Melati Wijsen

Founder, YOUTHTOPIA and Bye Bye Plastic Bags

Melati Wijsen has been leading the youth climate movement since 12 years old when she and her younger sister, Isabel, founded Bye Bye Plastic Bags, an educational platform and initiative to move the world away from plastic bag use, starting with their hometown in Bali, Indonesia. Since then, Melati has founded One Island One Voice, hosting beach clean-ups all over the island; Mountain Mamas, which encourages female entrepreneurship and empowers women to produce reusable bags from donated or recycled material; and her latest project, YOUTHTOPIA, which offers peer-to-peer programs for young changemakers. Melati is also currently on a panel of judges for the Tom Ford Plastic Innovation Prize, a two-year competition for innovators working on replacements for thin-film plastic (the submission window closes on October 24). —Charlotte DeFazio

You started Bye Bye Plastic Bags when you were 12 years old. What first drew you to this work?

Yes, it feels like a lifetime ago! Growing up here on the island of Bali, we were constantly surrounded by nature. It was all so beautiful; we have beaches, rice fields, mountains and lakes, but we also have a growing problem of plastic pollution.  

Melati (12) and Isabel (10) in 2013 filming their first video for Bye Bye Plastic Bags 
Photo courtesy of Bye Bye Plastic Bags

What made you zone in specifically on plastic bags rather than going with “Bye Bye Plastic?”

We felt that we needed to have a tangible goal. Of course, a world with zero single-use plastic would be the ideal dream, BUT we knew that we had to have a clear vision and one we could urge others to follow starting right now. Plastic bags are something that so many of us use without thinking, and yet, are such an easily replaceable item. We chose to create Bye Bye Plastic Bags because we felt like it was the best way to get the change we wanted to see happen.

March for Climate

In your clean up campaigns with One Island One Voice, you encourage people to post a selfie with the trash they’ve collected and the companies the trash came from. Why is it important to include the names of companies?

Brand Auditing is key to influence companies, government and the public to understand what ends up where. With this data we are able to create conversations that are backed up by real facts. It is a powerful way to engage and convince companies to start taking the end life of their products more seriously.

Which plastic items (and brands) have you come across the most during these clean ups?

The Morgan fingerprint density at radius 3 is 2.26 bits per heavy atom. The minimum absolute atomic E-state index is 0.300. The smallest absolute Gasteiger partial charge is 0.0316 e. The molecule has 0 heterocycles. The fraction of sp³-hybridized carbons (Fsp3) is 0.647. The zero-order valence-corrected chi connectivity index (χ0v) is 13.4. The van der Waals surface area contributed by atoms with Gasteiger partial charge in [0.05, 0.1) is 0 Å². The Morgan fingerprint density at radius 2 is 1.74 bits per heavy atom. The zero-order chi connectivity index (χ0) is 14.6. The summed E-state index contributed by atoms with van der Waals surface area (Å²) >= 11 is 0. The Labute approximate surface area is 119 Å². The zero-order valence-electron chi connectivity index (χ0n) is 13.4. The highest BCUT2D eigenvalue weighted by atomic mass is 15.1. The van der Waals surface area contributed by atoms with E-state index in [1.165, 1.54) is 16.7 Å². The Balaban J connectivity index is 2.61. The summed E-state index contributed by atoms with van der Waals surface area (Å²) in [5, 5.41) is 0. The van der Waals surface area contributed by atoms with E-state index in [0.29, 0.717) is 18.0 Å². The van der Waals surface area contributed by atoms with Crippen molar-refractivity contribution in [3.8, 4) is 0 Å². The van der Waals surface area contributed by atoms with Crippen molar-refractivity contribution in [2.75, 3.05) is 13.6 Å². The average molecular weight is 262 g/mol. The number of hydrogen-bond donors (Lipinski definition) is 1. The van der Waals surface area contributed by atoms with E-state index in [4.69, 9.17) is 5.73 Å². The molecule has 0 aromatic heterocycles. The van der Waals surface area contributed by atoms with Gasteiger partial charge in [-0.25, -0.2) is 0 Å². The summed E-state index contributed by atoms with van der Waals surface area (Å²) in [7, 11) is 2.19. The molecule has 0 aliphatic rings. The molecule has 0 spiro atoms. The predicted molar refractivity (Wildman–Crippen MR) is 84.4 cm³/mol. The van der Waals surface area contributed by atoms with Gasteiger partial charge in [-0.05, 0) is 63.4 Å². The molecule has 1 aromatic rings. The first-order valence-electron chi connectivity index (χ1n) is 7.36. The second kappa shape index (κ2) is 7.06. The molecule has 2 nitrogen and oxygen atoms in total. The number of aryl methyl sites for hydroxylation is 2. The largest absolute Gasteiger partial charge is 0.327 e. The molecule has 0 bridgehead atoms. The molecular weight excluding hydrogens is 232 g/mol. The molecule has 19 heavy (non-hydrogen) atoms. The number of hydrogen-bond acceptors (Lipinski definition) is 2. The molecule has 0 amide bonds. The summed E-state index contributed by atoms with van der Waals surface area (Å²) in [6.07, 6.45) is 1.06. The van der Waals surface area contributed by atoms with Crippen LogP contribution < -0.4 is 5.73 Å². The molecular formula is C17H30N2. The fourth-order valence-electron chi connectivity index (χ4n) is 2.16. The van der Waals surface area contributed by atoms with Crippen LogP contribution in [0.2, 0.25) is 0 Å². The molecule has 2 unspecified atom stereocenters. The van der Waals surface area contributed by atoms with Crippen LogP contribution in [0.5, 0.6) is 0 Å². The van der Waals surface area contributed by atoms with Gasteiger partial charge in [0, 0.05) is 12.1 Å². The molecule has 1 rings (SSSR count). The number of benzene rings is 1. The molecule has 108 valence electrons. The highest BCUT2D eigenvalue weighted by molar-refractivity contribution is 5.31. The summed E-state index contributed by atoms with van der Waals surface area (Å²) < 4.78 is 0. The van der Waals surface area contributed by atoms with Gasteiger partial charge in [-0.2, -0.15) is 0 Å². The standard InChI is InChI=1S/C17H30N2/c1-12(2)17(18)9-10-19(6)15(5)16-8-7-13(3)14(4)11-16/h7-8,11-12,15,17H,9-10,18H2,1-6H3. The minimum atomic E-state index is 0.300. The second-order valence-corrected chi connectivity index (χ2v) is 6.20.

Coca Cola and Aqua Danone are the biggest brands we find at our clean ups. The items we find the most of are straws and cigarette butts.

Seseh Beach Clean-Up 2019 with ZDF, Pantai Seseh, Bali, Indonesia
Photo by Erik Ginanjar Nugraha

Is tourism the main culprit of plastic waste in Bali?

I don’t believe in narratives that are as black and white or ones that place blame on one group of people. I think it is a problem that we are all part of and it is one that requires collective solutions. Bali as an island has a very sustainable past, but like many places, society prefers convenience over longterm sustainability. People visiting the island and living on the island have a responsibility to take care of the surrounding environments. In order to see this happen, I feel the system and government regulations need to be more serious about implementing incentives, guidelines and new policies that favor this longterm sustainability. The tourism industry could be a leading industry to create these for all visitors who visit Bali.

Melati and Isabel Wijsen; Photo by WorldofmeMarie

How is YOUTHTOPIA different from any other program you’ve worked on?

YOUTHTOPIA is a platform for young changemakers to learn from each other. This is different from Bye Bye Plastic Bags, One Island One Voice, and Mountain Mamas because at YOUTHTOPIA we focus on all of the 17 SDGs and accelerating core changemaker skills. We are a peer-to-peer learning platform, currently with a live website that hosts all of our programs—masterclasses, workshops, guidebooks, mentorships and more.

How is your Scholar Portal helping provide equal education access to youth? Where are the scholars from who receive sponsorship?

Our scholar portal unlocks opportunities for any young person anywhere to embark on the full learning experience at YOUTHTOPIA. It connects these youth with any individual, company or grant that will sponsor that access. Our scholars are from all over the world, many in Uganda, Kenya, Indonesia and India. We have already secured 150 scholarships this year.

Bali’s Biggest Clean Up 2020 (Feb 15), Petitenget Beach, Seminyak, Bali, Indonesia
Photo by Jenya Kadnikova

What is Mountain Mamas?

Mountain Mamas is a social initiative to empower women to produce alternative bags.

What excites you most about being on the panel of judges for the Tom Ford Plastic Innovation Prize?

After nearly 10 years on the frontlines, starting when I was 12 years old, I have learned many things, but the most important lesson is that we cannot do it alone. The fact that we see a brand like Tom Ford, Lonely Whale, and many others coming together to find real solutions is empowering. I am most excited to represent the youth perspective and give voice to the urgency as we begin this journey forward. Also, to be reviewing some of the world’s leading innovative ideas!

How do you remain hopeful and focused on the future?

At YOUTHTOPIA I get to work with young changemakers globally every single day. I see that solutions are already here. I see that young people are not waiting for elections or for degrees to start leading by example and implementing change. This feeling and being able to work with young people through our Circle of Youth is what makes me hopeful every day.